The Sudan setting makes for a very interesting situation. Sudan, of course, is the country we in the developed world know for its widespread genocide, and in particular its roving bands of like, 7-year-olds with machetes. I don’t know how the hospital came to be placed there (in its capital city of Khartoum), but it gets partially funded from the Sudanese government, and at one point the president of Sudan visits the hospital for a financial negotiation. A screen title informs us that he has been accused by international organizations of “crimes against humanity.” This is not a good dude. But the head of the hospital, this Italian guy—who is crazy interesting, kind of the breakout star of the doc (read more about the doc’s participants here)—lays it out for us, real straight and narrow. “Politics do not belong in the hospital,” he explains. He definitely has a point: what good is taking a stand if it just means more deaths from treatable heart conditions? He sits at a conference table and argues with this murderous general that they were promised $5 million and $5 million is what they’re going to get. The president keeps asking why they need to take on patients free of charge. Why do they not make it a private hospital and treat the rich? I’m telling you, bad dude.
The saddest part of this, really, is that rheumatic heart failure, from which most of these children are suffering, is like 100% preventable by western medicine. The charming doctor from Rwanda explains that the condition comes from having an infection, usually strep throat, that is untreated for long periods of time, and which gradually weakens the heart valves until they cease to function. ALL THEY NEED IS PENICILLIN! AND THEY WOULDN’T BE IN THIS MESS AT ALL! That hurt my heart, let me tell you.
I think this was my favorite, and the one I’ll root for on Oscar night. Which I would not have expected based on its description, but then that’s why we watch the movies, right? Because you say, I’m not sure this subject matter interests me, and then the filmmaking is so intense and great, it dazzles you.
The story is about collectors, specifically those people who wander up and down the New York City streets rifling through the trash, retrieving thrown-away bottles and cans so that they may build upon their fortunes 5 cents at a time.
The people in this doc are kind of grubby; most of them look like they smell. They look like the type of people I will make an effort not to sit next to on the city bus. (Yes, I’m one of those prissy middle-class types.) And some of them were definitely not all there in their minds.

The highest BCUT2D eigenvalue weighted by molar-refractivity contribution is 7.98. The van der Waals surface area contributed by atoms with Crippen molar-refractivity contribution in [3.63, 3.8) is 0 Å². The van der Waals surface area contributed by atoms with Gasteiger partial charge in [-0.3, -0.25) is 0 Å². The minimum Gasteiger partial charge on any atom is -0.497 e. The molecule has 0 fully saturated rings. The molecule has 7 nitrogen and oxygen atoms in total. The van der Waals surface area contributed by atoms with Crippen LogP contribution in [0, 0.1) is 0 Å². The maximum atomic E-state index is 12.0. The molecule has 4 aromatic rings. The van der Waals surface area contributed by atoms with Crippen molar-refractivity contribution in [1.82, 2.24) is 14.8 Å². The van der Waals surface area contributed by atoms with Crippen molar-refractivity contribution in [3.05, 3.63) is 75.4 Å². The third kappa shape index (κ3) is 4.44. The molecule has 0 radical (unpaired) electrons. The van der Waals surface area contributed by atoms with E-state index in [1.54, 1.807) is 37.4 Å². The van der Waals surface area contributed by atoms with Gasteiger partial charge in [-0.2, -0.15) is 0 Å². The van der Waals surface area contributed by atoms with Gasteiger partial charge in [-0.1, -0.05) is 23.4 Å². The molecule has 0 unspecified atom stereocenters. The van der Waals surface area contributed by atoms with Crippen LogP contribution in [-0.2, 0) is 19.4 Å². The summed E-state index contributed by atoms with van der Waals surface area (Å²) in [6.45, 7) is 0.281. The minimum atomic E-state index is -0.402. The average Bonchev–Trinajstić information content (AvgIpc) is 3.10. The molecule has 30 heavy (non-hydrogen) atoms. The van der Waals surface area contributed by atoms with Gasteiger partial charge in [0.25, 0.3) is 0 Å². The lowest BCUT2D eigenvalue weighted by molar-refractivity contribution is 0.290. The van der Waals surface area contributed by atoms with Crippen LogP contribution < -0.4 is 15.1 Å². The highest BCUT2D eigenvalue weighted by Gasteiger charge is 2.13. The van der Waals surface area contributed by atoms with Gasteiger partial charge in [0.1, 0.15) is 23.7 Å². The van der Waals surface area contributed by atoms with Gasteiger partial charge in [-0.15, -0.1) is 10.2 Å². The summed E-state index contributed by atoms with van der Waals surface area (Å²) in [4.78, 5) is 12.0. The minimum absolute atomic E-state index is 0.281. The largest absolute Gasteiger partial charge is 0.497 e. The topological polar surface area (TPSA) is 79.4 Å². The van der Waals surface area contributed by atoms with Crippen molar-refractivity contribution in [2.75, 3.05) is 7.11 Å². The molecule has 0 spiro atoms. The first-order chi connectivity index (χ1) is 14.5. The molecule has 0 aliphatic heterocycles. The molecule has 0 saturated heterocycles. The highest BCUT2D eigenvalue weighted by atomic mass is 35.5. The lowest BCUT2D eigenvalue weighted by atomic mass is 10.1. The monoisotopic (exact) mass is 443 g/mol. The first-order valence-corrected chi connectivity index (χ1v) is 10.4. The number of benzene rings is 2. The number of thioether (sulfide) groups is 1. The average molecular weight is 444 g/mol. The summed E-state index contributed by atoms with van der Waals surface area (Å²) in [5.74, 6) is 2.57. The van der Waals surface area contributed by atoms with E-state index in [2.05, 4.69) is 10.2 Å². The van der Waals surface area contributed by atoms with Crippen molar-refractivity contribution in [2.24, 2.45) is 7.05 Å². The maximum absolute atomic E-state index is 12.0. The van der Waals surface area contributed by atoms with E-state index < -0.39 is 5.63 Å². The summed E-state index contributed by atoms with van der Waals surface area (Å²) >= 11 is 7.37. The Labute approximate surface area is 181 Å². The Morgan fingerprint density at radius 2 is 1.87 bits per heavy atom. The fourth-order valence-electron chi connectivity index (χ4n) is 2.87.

One thing the doc did, it seemed, was the filmmakers prompted the subjects to ask questions of each other, rather than the filmmakers asking themselves, from on or off-camera. So we would get a collector telling us his own story, then he’d meet up with another guy and ask, for benefit of the camera, “How did you get started doing this?” Through this, we got to see these tenuous connections these people form with each other. There’s basically a subculture formed around this act of scrounging for bottles, and they all know each other in the neighborhood, and even if they don’t, they will nod to each other as they push their shopping carts past and say “good haul today.”
The movie recognizes that at every second these people are scraping by, living a scavenger’s life—some of them are illegals, too, and a lot of them probably have a few screws loose—and yet the movie has palpable respect for them, too, creates it in this way that people who write profiles sometimes can do. “This man is insane, but there is brilliance in the way he does X Y and Z.” And you don’t come away feeling sorry for the man; you come away feeling charmed and interested in the vibrancy of his existence.
Which is not to say I didn’t feel sorry for the people in Redemption. It definitely makes you feel like the collection process is hard work. Their feet hurt, their backs hurt, and they’re living in squalor. But they all seem to feel the same way, as in: we’ve had some bad luck, some unfortunate circumstances, but right now we are doing everything we can to make it better (as the title suggests). The last woman to be profiled, a young Mexican (I think) immigrant, who brings her youngest son with her on the daily hunt because he’s still too young for school, declares defiantly to the camera that she thinks there is dignity in what she does. She is supporting her boys in the only way she has figured out so far.
My Favorite: Redemption
Predicted Winner: Inocente, and I hope she comes to the show; I am dying to see what she will wear